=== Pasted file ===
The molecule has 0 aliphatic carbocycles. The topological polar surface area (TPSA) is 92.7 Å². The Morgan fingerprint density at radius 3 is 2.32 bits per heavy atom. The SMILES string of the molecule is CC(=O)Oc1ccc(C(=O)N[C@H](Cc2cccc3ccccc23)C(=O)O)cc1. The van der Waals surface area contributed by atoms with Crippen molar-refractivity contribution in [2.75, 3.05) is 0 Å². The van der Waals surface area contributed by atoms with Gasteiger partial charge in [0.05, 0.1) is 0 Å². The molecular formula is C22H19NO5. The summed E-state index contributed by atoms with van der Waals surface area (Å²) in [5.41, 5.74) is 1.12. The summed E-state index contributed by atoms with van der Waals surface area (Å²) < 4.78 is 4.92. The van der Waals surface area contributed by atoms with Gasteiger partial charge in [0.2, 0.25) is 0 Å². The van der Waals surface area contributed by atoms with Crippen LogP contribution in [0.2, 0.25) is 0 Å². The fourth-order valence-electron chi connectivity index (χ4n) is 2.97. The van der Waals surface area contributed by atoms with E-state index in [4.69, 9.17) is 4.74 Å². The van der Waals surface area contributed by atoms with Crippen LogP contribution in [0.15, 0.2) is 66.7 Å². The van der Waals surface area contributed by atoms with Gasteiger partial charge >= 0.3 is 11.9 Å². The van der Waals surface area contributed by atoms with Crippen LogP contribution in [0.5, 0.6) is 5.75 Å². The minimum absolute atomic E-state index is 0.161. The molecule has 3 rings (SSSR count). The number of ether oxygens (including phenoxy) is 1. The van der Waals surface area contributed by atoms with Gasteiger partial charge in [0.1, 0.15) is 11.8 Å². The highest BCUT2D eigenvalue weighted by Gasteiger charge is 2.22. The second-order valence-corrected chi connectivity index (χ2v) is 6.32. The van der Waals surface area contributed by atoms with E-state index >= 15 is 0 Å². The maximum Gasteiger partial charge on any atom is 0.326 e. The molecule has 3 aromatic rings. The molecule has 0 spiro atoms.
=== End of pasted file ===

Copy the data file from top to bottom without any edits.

The molecule has 0 aliphatic carbocycles. The topological polar surface area (TPSA) is 92.7 Å². The Morgan fingerprint density at radius 3 is 2.32 bits per heavy atom. The SMILES string of the molecule is CC(=O)Oc1ccc(C(=O)N[C@H](Cc2cccc3ccccc23)C(=O)O)cc1. The van der Waals surface area contributed by atoms with Crippen molar-refractivity contribution in [2.75, 3.05) is 0 Å². The van der Waals surface area contributed by atoms with Gasteiger partial charge in [0.05, 0.1) is 0 Å². The molecular formula is C22H19NO5. The summed E-state index contributed by atoms with van der Waals surface area (Å²) in [5.41, 5.74) is 1.12. The summed E-state index contributed by atoms with van der Waals surface area (Å²) < 4.78 is 4.92. The van der Waals surface area contributed by atoms with Gasteiger partial charge in [0.2, 0.25) is 0 Å². The van der Waals surface area contributed by atoms with Crippen LogP contribution in [0.2, 0.25) is 0 Å². The fourth-order valence-electron chi connectivity index (χ4n) is 2.97. The van der Waals surface area contributed by atoms with E-state index in [4.69, 9.17) is 4.74 Å². The van der Waals surface area contributed by atoms with Crippen LogP contribution in [0.15, 0.2) is 66.7 Å². The van der Waals surface area contributed by atoms with Gasteiger partial charge >= 0.3 is 11.9 Å². The van der Waals surface area contributed by atoms with Crippen LogP contribution in [0.5, 0.6) is 5.75 Å². The minimum absolute atomic E-state index is 0.161. The molecule has 3 rings (SSSR count). The number of ether oxygens (including phenoxy) is 1. The van der Waals surface area contributed by atoms with Gasteiger partial charge in [0.1, 0.15) is 11.8 Å². The highest BCUT2D eigenvalue weighted by Gasteiger charge is 2.22. The second-order valence-corrected chi connectivity index (χ2v) is 6.32. The van der Waals surface area contributed by atoms with E-state index >= 15 is 0 Å². The maximum Gasteiger partial charge on any atom is 0.326 e. The molecule has 3 aromatic rings. The molecule has 0 spiro atoms.